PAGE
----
l 17417 (2010) about the numerous impact of open-mindedness on company’s originality for brand new product and services by collecting information from small and medium enterprises in Spain. To add in, the company should have the open-mindedness to question the lesson learned in the past and even as necessary to unlearn recent ways because it is to renew or update the knowledge base CITATION Cal02 l 17417 (Calantone, Cavusgil, & Zhao, 2002).

2.7 Measuring Success of Product Innovation / Performance
A company that committed to learning can enhance and achieve its target on product innovation performance. According to Yang, Wang and Cheng CITATION Yan09
l 17417 (2009) the definition of product innovation performance is the market rewards for new product in terms of monetary outcomes (product’s contribution to sales or profits) and non-monetary outcomes (the number of innovations, the speed of innovation, the extent of originality and being the “first” or the market leader). The non-monetary outcomes became an additional standard to overcome the limitation in accessing the confidential monetary data of the businesses CITATION Bak10 l 17417 (Bakar ; Ahmad, 2010). The dimensions of product innovation performance are efficacy and efficiency CITATION Ale06 l 17417 (Alegre, Lapiedra, ; Chiva, 2006):
Product innovation efficacy is the degree of the success of an innovation while product efficiency is the effort made to achieve that degree of success CITATION Ale09 p 217 l 17417 (Alegre ; Chiva, 2009, p. 217)A previous study CITATION Cal13 l 17417 (Calisir, Gumussoy, ; Guzelsoy, 2013) state that the factors in product innovation efficacy are the replacement of products being phased out, an extension of the product range, market share evolution, and opening new markets. While factors in product innovation efficiency are innovation project development- time and cost, number of working hours on innovative products and global degree of satisfaction with innovation project efficiency.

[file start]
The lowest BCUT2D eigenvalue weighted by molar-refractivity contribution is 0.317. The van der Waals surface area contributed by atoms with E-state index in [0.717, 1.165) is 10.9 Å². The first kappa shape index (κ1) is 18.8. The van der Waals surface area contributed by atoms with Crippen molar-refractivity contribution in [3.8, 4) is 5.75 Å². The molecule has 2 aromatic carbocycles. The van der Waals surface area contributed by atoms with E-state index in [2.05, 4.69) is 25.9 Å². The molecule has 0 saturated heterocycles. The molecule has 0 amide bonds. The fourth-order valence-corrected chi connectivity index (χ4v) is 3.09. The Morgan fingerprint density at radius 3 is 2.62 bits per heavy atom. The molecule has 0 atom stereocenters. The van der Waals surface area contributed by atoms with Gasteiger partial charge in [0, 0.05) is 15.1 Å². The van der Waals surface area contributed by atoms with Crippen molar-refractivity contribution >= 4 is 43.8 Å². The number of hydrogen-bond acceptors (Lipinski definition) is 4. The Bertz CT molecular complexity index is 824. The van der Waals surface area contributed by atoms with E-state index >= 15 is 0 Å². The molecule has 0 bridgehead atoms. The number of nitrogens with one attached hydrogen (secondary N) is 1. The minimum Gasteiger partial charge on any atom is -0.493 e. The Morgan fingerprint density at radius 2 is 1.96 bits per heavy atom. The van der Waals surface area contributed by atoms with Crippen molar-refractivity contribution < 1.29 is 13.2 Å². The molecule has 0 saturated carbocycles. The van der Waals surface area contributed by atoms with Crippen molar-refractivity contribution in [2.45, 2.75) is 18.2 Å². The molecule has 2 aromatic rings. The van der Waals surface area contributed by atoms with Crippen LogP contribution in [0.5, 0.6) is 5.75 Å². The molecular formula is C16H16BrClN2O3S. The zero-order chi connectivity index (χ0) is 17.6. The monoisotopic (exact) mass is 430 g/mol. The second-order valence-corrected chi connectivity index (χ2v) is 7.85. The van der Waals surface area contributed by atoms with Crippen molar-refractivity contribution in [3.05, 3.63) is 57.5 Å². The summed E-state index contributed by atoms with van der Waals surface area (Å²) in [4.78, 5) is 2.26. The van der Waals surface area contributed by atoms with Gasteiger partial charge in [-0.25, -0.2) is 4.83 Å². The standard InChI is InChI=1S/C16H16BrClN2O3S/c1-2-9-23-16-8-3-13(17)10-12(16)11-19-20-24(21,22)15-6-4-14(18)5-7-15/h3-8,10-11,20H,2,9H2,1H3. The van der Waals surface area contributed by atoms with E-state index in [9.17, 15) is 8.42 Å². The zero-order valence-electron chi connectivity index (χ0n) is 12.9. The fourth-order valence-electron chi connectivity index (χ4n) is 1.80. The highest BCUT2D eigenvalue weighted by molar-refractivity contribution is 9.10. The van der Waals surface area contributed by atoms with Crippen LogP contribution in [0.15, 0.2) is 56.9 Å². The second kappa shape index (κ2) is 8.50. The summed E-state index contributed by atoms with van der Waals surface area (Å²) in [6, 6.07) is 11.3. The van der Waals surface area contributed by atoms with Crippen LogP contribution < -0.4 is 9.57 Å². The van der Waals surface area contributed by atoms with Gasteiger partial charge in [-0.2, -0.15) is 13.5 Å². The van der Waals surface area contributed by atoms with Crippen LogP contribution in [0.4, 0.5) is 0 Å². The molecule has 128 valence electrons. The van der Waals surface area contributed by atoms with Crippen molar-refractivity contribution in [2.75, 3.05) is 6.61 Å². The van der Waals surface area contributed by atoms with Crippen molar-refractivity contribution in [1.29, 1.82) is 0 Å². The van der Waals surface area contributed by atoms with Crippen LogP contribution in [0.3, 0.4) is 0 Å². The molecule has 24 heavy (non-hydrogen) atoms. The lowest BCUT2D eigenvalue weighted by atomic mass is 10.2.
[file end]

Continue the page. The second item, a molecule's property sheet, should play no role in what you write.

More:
CHAPTER 3
RESEARCH METHODOLOGY
Research methodology is important because this part will act to support researcher idea in doing research. Besides, it gives specific detail of information on how this research will be conducted. In this paper, the researcher will explain about the selection of the type of research methodology that will be used in this study which covers source of information, data of collection method, and list of interviews from staff in OSCAPOWER SDN BHD.

3.1 Research Design
This research paper is using a qualitative study. The study will be conducted by interviewing staff from OSCAPOWER SDN BHD to gain the information needed to answer the research question of this study. The data collection for this study will be taken during the internship period.

3.2 Sources of Information
Researcher uses primary data in this study which mean original data will be collected first-hand sources from respondents. The researcher will collect primary data through an interview with the staff in OSACAPOWER SDN BHD. Besides, the researcher also use secondary data which classified into two types mainly:
Internal sources
The information retrieved from within the organization is called internal sources. The information collected is based on the operational activities of the company which is the schedule of genset service and maintenance, report of diesel usage, and the list of genset model available in the company. This will be used to understand the nature of the company as well as to back up the study.

External sources